, NAIROBI, Kenya, Oct 22 – Kenya’s reform record will be under continental scrutiny next month when a team of African Union experts arrive for a special African Peer Review.
The review sanctioned by the African Union Heads of States will focus on democracy and political governance aspects. It is meant to asses the performance of the coalition government since its inception last year following the post election crisis.
“The exercise will have particular emphasis on the institutions and stakeholders charged with carrying out the envisaged reforms,” said Planning Minister Wycliffe Oparanya on Thursday while officially launching the preparatory activities for the exercise.
Panel of Eminent African personalities member Graca Machel will lead a team of experts between November 16 and 30 for the review.
The review comes barely weeks after a visit by Chief Mediator Kofi Annan, who urged the government to accelerate the pace of reforms. Dr Annan challenged the government to listen to the people and put more efforts on the expected changes.
“Because of the set up in the country and what we have gone through you cannot rush reforms because you need to carry everybody with you,” said Mr Oparanya in his defence for the perceived sluggish pace of reforms.
“We do not want a situation in the country where we go to a referendum and Kenyans reject the new constitution.”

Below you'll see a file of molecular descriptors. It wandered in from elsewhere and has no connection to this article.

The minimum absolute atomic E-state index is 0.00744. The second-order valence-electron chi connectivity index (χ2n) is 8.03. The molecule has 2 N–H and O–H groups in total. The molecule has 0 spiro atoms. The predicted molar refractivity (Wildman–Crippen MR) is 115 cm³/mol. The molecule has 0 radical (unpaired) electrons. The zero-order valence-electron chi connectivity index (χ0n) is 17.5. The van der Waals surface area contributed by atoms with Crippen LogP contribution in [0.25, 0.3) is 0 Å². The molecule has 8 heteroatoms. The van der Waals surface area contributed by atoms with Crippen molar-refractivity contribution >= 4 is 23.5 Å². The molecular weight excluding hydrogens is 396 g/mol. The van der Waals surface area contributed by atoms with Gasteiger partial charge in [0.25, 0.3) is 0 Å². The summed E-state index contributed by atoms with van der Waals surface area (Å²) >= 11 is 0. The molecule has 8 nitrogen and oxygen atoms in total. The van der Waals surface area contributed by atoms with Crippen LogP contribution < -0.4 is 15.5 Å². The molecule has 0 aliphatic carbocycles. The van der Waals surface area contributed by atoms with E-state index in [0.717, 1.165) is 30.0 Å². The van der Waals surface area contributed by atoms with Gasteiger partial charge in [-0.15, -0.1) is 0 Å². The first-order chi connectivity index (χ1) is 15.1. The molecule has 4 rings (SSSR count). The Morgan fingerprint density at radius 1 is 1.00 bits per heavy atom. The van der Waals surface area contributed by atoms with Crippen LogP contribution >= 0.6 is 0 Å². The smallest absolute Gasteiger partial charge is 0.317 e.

Kenya was among the first ten nations to accede to the voluntary African Peer Review Mechanism (APRM) in 2003 and the third to carry out the review inn 2006. under the review countries self evaluate before evaluators from the African Union arrive for an independent review. The reports are presented at a Heads of State and Governments summit where the leaders share experiences.
Planning Permanent Secretary Edward Sambili said the country is ready for the review as the government has made considerable progress since the post election crisis.
“Sometimes Kenya is too hard on itself such that when good things are happening we rarely see. We hope that Kenyans will give an account of the good things as much as there are challenges,” he pleaded.
However the Chairperson of the Kenya National Commission on Human Rights Florence Jaoko blamed this attitude of Kenyans to failure by the government to effectively communicate its reforms record to the citizenry. Mrs Jaoko challenged the government to do more to highlight its commitment to the reform agenda to Kenyans.
She said more awareness on the status of the reforms would reduce desperation.
“I think they are doing some things right while some they are not meeting the targets but they need to communicate with the public,” she charged.
Political scientist Adams Oloo added that the government should use the upcoming review as a stocktaking opportunity of the reform agenda.
“There is some progress but we need some political will and accelerate the pace with reforms in the police force, judiciary and state law office,” he said.